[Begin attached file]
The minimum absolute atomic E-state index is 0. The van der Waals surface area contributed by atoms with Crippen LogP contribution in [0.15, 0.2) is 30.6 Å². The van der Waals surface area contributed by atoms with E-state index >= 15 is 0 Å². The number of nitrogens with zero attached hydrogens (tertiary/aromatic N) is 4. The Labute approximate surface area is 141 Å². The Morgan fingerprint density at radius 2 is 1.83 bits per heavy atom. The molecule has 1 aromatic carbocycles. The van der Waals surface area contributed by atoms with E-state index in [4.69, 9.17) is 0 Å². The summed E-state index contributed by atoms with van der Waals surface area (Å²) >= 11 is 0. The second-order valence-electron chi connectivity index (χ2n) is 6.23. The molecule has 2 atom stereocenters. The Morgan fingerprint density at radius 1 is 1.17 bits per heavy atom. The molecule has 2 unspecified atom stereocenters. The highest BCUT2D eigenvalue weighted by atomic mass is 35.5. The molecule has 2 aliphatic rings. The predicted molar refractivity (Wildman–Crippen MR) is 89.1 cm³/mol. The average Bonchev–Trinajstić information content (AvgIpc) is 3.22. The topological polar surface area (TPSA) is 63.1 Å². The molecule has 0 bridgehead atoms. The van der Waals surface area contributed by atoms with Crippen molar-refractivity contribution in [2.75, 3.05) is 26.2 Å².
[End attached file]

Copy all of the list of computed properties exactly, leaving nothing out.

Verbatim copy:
The minimum absolute atomic E-state index is 0. The van der Waals surface area contributed by atoms with Crippen LogP contribution in [0.15, 0.2) is 30.6 Å². The van der Waals surface area contributed by atoms with E-state index >= 15 is 0 Å². The number of nitrogens with zero attached hydrogens (tertiary/aromatic N) is 4. The Labute approximate surface area is 141 Å². The Morgan fingerprint density at radius 2 is 1.83 bits per heavy atom. The molecule has 1 aromatic carbocycles. The van der Waals surface area contributed by atoms with E-state index in [4.69, 9.17) is 0 Å². The summed E-state index contributed by atoms with van der Waals surface area (Å²) >= 11 is 0. The second-order valence-electron chi connectivity index (χ2n) is 6.23. The molecule has 2 atom stereocenters. The Morgan fingerprint density at radius 1 is 1.17 bits per heavy atom. The molecule has 2 unspecified atom stereocenters. The highest BCUT2D eigenvalue weighted by atomic mass is 35.5. The molecule has 2 aliphatic rings. The predicted molar refractivity (Wildman–Crippen MR) is 89.1 cm³/mol. The average Bonchev–Trinajstić information content (AvgIpc) is 3.22. The topological polar surface area (TPSA) is 63.1 Å². The molecule has 0 bridgehead atoms. The van der Waals surface area contributed by atoms with Crippen molar-refractivity contribution in [2.75, 3.05) is 26.2 Å².